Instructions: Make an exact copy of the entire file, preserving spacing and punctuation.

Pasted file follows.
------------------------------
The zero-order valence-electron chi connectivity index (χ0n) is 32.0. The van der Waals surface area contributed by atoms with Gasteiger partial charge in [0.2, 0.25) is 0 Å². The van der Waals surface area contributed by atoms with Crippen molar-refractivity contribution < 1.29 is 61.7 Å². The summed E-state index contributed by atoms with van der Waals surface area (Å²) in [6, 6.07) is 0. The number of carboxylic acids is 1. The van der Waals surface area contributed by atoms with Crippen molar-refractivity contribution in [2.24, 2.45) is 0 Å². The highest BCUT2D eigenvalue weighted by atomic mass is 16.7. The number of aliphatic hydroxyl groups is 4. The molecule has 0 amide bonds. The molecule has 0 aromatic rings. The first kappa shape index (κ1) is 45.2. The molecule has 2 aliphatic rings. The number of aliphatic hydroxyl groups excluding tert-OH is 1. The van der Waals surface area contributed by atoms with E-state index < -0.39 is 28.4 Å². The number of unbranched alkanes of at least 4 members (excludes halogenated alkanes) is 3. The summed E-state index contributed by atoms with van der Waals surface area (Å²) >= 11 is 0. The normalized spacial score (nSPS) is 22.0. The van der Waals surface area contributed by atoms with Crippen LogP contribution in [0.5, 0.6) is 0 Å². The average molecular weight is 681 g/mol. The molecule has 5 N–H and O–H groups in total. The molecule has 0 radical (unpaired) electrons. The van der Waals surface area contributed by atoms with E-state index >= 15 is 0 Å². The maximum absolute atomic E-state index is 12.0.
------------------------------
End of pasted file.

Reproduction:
The zero-order valence-electron chi connectivity index (χ0n) is 32.0. The van der Waals surface area contributed by atoms with Gasteiger partial charge in [0.2, 0.25) is 0 Å². The van der Waals surface area contributed by atoms with Crippen molar-refractivity contribution < 1.29 is 61.7 Å². The summed E-state index contributed by atoms with van der Waals surface area (Å²) in [6, 6.07) is 0. The number of carboxylic acids is 1. The van der Waals surface area contributed by atoms with Crippen molar-refractivity contribution in [2.24, 2.45) is 0 Å². The highest BCUT2D eigenvalue weighted by atomic mass is 16.7. The number of aliphatic hydroxyl groups is 4. The molecule has 0 amide bonds. The molecule has 0 aromatic rings. The first kappa shape index (κ1) is 45.2. The molecule has 2 aliphatic rings. The number of aliphatic hydroxyl groups excluding tert-OH is 1. The van der Waals surface area contributed by atoms with E-state index < -0.39 is 28.4 Å². The number of unbranched alkanes of at least 4 members (excludes halogenated alkanes) is 3. The summed E-state index contributed by atoms with van der Waals surface area (Å²) >= 11 is 0. The normalized spacial score (nSPS) is 22.0. The van der Waals surface area contributed by atoms with Crippen LogP contribution in [0.5, 0.6) is 0 Å². The average molecular weight is 681 g/mol. The molecule has 5 N–H and O–H groups in total. The molecule has 0 radical (unpaired) electrons. The van der Waals surface area contributed by atoms with E-state index >= 15 is 0 Å². The maximum absolute atomic E-state index is 12.0.